Oooooh, I love them. They’re the Hotel Image style in Cotton, which is very subtly off-white without looking dingy. It’s sort of a super-pale, creamy beige-white. Much less stark than you might imagine white shoes being. The cutouts on the sides feel summery without making the shoes unwearable in at least three seasons (they’d be so cute with black socks/tights), they’re super-comfy right out of the box, and the construction quality is excellent. When I buy shoes, I want to know they’ll be able to hold up over time, and I don’t mean time spent sitting in my closet until I decide to sell them on Instagram (heh), I mean frequent wearing and walking long distances on concrete sidewalks.


Why yes, I did lie on my back in my office with my iPhone in order to take these photos! All of my coworkers were out to lunch at the time, fortunately. Or unfortunately, since I know they’d have enjoyed the whole thing.


Here are my new shoes out in the wild! They’re so photogenic. It’s going to take a while for me to get used to looking down and not seeing black shoes, but I’m feeling this look. I’ve only worn them with jeans so far, but I think they’ll work with dresses, too.

For reference, this style runs a little large. I usually wear a solid size 10 shoe, but I had to go down to a 9½ with these. They also come in Light Tan and Honey, which is sort of a mustardy-yellow. (Navy and Mushroom are discontinued, but you can get them on major clearance!)


(I had to take a blog break for a while. I’m back. Hi there!)

I have a feeling this is one of those things that everyone was into five years ago and that I’m just discovering now, but I’m suddenly digging black-and-white composition book prints. What set me off was spotting these sneakers on the subway (which I stealthily photographed and then tweeted—thanks to Kate for identifying them), which lead me to start searching for other composition book-print stuff. There’s a lot out there, hence my realization that this probably old news…but whatever. These are my favorites!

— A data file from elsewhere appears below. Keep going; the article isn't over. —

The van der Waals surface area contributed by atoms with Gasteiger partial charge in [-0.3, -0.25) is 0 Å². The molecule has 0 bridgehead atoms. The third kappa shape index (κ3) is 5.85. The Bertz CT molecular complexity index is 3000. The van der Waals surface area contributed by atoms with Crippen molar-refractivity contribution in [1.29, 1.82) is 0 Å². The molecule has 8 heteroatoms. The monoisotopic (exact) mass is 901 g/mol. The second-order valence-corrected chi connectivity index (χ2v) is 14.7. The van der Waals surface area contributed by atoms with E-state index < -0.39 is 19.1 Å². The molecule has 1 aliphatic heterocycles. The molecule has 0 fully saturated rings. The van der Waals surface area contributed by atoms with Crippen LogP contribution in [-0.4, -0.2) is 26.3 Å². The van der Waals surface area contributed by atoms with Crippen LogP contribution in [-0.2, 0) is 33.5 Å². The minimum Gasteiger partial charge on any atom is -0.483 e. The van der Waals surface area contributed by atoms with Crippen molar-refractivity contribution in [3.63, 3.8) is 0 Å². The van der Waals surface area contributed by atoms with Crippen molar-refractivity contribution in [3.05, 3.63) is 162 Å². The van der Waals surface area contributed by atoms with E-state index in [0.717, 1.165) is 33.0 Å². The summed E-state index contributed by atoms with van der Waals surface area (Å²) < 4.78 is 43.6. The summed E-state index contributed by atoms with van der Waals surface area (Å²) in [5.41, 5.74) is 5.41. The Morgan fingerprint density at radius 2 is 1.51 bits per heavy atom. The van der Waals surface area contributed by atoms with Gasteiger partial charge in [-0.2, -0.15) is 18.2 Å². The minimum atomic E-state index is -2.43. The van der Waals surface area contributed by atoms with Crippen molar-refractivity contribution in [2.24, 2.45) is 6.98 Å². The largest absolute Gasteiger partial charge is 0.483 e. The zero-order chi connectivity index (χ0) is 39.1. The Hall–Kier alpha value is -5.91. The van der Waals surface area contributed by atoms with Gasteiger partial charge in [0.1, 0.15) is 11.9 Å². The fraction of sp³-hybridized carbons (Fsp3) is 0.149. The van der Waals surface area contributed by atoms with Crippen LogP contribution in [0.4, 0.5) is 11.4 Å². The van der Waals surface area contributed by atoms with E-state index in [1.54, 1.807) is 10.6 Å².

1. Notebook Print Saddle Shoes / Band of Outsiders
2. Winie Print Baby Rib Brief / American Apparel
3. Composition Book Knee High Socks / Artisan Socks
4. Composition Notebook Pouch / Out of Print
5. Composition Print Wristwatch / American Apparel
6. Jillian Print Dress / Club Monaco
(discontinued, but check eBay)
7. Dexter Sneaker / Circus by Sam Edelman
8. Composition Notebook Tote Bag / Out of Print
9. Black Static Backpack / Baggu


Alright, the title gives the whole content of this post away, so…BYE! No. I like to hear myself talk, so I’ll keep going. Also, I know I said I wasn’t going to start posts with photography disclaimers anymore, but this is one of those posts where there are four photographs of the same thing from slightly different angles and really one photograph would have been plenty. Oh, and the lighting is gross, but I’ll get to that.

I’m obsessed with putting plants in every last corner of the new apartment. They’re all over the living room and the kitchen already, and I’ve started adding some to the bedroom, too. I’ve always loved plants in bathrooms, but the bathroom in this apartment doesn’t have a window. It’s not even near a window—it’s totally devoid of natural light. I know it’s possible to cycle plants in and out of dark rooms, but considering I can barely keep a plant alive under ideal conditions, I don’t really think that’s a good option for me.